AP: Yes, it’s exhausting work. I find myself collecting eggs, assembling food packages, transporting, and delivering the food between Callao and our donors, all whilst having to respect the protocols around social distancing, hygiene, and safety. When the pandemic started, I could not stand idly by watching my friends and other women like them suffer. My soul demanded me to take action and it is enough to see these people become empowered again. Nothing feeds the strength of your soul more than supporting people in need.
AT: What are the ALMA initiative’s ambitions for the future?
AP: I’ve already mentioned ALMA’s long-term aims. I’m planning to achieve them by organizing sewing workshops so that more mothers can learn how to produce clothing and set-up businesses. We’re also going to set up a kids group so that the ladies can leave their children in good hands whilst they go to work. If we get enough support, then I would like to be able to hire teachers so that the children can learn and train while they are there. Already, we have hosted virtual book reading events for the children – which I believe is very important to be successful and a delight to see the smiles on their faces.
AT: What’s the moral of your story? What values do you think it takes to survive a pandemic?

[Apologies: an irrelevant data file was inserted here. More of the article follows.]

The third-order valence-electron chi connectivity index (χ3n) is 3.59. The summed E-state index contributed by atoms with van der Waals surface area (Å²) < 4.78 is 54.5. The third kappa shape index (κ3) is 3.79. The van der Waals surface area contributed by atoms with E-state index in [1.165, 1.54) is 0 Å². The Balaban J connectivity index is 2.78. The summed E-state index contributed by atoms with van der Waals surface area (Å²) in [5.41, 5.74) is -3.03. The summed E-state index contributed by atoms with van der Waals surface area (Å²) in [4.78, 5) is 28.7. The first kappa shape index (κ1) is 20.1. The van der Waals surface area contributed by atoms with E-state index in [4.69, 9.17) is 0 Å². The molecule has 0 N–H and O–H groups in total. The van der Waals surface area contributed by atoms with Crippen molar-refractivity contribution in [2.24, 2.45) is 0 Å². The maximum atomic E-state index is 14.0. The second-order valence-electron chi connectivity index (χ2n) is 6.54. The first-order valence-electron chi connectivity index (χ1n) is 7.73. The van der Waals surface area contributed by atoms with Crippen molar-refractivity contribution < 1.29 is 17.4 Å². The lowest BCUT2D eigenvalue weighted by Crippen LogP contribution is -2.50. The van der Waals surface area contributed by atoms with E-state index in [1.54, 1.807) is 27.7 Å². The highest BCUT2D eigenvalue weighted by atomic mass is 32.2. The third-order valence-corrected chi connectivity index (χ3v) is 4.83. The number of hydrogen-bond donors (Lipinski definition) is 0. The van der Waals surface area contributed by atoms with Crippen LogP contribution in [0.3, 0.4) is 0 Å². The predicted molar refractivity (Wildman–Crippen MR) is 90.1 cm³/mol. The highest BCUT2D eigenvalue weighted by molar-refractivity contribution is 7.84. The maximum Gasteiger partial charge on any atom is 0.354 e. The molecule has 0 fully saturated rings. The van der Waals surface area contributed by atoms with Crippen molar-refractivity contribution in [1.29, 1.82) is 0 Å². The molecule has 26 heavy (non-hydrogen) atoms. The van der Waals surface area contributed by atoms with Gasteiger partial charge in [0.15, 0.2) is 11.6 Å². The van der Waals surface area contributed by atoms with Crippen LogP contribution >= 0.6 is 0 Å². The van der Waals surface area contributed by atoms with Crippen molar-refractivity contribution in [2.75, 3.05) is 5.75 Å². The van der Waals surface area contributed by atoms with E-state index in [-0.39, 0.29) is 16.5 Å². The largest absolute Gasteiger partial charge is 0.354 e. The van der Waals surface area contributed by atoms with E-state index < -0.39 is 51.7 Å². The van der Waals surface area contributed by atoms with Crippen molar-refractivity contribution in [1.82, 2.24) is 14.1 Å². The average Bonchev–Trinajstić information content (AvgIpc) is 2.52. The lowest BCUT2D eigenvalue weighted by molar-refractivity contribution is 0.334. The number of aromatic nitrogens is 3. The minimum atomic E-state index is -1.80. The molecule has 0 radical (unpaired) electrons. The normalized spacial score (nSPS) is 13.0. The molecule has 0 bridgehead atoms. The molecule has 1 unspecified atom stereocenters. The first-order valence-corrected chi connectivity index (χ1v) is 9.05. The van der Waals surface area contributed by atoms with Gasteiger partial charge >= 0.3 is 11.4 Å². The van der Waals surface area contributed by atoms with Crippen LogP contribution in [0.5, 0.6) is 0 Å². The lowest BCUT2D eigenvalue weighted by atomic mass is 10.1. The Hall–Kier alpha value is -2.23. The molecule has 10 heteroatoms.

AP: Honesty, kindness, respect, generosity, effort, empathy, resilience, teamwork … let your soul impel you to do good. A good example is a recent donation of handmade hats and scarves we received from a group of women weavers from Cocachimba, who had heard about the ALMA project. Their town lies at the base of the Gocta Waterfalls, almost 1200km away from Callao. It was completely unexpected. Human generosity breeds even more generosity, which is something we all need right now.
Angie’s altruistic pursuits serve as another inspiring tale in these turbulent times. Her story reminds us how we can empower each other to overcome obstacles by; being creatively minded, investing in our relationships, and giving more to others.
Many of you will have previously visited Callao Monumental on one of Aracari’s art excursions in Lima. In the future, you’ll perhaps be visiting the district to discover Peruvian fashion. If you’d like to talk to us about planning an itinerary or supporting the ALMA initiative in any way, please contact firstname.lastname@example.org.